Confessions of a Minimalist
Somewhere in-between the 100 Things challenge and decluttering my garderobe I became the opposite of a shopaholic. I get way more pleasure from freeing myself of stuff than shopping. Malls became too overwhelming and I am rarely tempted to make purchases.
Online shopping, on the contrary, is still something that I can hardly resist. It’s pure magic – the product materializes in front of my eyes. I can scan all the available options from the comforts of my home. With a click of a button, it gets delivered to my front door. There’s always the element of surprise – I never know how the thing would look and feel in reality.
When I booked a trip to the Camino de Santiago, a 790km pilgrimage route in Spain, the perfect chance for online shopping appeared. I had never done anything close to a 10-days hiking trip. So I did what every sensible person would do – I run a quick google search on what to pack. I immediately discovered websites dedicated solely to packaging tips for female travelers.
Your backpack shouldn’t exceed 10% of your body weight or maximum 10kg (22lb) – that’s what the internets said
I already had a decent backpack and tracking shoes but I didn’t have any of functional clothes which would allow me to travel light-weight. This trip was a call for a shopping spree.
The infinite world of goods
The product reviews on travel blogs were just the tip of the iceberg. I spend countless hours reading online. I whole new world was opening up in front of me:
- magical quick drying, non-smelling even after a few days of wear Merino wool undies
- double layered anti-blister technical socks
- the Spork – 100% titanium spoon-fork-knife combo
- special filtering water bottles “turning tap water into fresh, great-tasting water anywhere you go”
- water reservoirs installable in the backpack
- a lining of the finest satin with extremely silky texture
- drying within a few minutes towels
- the buff headwear – a moisture-wicking, quick-drying, breathable, stretchy headband which can be used as sun/wind/dust protection, hat, etc.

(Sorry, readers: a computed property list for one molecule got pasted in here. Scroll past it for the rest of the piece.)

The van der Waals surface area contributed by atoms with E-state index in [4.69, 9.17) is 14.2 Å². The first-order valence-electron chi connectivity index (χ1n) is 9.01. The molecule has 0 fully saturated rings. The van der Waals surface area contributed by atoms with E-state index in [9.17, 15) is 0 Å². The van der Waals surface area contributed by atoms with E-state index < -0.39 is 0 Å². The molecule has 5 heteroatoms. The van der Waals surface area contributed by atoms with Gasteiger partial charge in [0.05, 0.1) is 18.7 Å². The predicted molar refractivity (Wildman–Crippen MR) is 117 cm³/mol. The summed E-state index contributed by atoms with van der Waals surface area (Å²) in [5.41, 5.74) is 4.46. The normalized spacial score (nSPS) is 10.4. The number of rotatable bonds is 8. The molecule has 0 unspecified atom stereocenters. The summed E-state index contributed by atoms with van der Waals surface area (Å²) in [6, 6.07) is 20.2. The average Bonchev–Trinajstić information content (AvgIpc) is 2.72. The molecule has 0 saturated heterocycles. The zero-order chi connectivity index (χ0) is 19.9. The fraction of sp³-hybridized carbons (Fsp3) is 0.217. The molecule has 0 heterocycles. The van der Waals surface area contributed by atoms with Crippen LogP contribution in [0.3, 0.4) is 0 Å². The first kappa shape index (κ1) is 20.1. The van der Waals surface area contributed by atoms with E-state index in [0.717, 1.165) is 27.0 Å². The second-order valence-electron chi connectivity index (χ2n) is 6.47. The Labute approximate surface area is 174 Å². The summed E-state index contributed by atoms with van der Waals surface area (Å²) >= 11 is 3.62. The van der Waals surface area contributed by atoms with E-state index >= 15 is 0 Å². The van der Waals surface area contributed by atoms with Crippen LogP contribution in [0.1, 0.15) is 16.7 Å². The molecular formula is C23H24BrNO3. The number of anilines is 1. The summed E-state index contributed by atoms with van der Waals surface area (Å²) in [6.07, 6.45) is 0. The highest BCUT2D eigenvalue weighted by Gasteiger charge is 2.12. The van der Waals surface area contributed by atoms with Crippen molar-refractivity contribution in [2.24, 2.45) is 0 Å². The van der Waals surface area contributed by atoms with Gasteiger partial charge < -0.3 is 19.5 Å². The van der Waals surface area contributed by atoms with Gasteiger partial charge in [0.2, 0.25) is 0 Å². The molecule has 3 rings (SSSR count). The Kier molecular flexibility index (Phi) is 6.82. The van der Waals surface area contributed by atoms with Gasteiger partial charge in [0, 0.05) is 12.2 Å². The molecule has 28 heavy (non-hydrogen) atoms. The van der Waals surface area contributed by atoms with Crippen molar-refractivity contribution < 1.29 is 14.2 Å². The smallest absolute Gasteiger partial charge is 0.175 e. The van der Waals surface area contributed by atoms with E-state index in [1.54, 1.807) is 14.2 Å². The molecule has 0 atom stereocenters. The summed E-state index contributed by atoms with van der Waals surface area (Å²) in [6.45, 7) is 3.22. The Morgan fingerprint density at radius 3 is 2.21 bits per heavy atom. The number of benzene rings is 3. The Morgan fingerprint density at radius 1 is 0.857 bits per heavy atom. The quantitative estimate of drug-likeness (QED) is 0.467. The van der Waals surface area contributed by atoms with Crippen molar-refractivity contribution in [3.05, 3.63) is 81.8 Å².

It was very tempting to buy all these new, advanced clothes and tools. I did add them all to my shopping cart. It’s so easy, isn’t it? Just click that orange button and have no worries whatsoever.
The product reviews online didn’t make it any easier:
The cheap socks will fall apart and will not protect your heels and toes from the impacts from the hike. Just go big (spend the money) so you don’t have to go home (early)! – HerPackingList.com
The big awakening came when after the furious “Add to basket”-ing, I opened the said basket and I saw what the subtotal – 350€!
These were money which I never considered spending. Still, there were very convincing reasons why I should go on and proceed to checkout.
Mindful Shopping – how to go about it?
I started to wonder:
Where did all the excitement come from? It’s clear that all these things are handy in some way, but do I really need all of them? How can I be rational about it? – Kate App
Here’re my 5 tips for mindful shopping:
Look for alternatives
Just for the sake of experiment, I selected a couple of my sports Tshirts and underwear and I washed them in the evening. If they were dry in the morning, they would perfectly work for the trip. My hypothesis was: if I take 2 Tshirts with me, I can wear one of them during the day, wash it overnight and have a fresh one in the morning.
Surprise, surprise, they were dry and my strategy with washing clothes every night would work. I concluded I didn’t need the pricey Merino wool ones.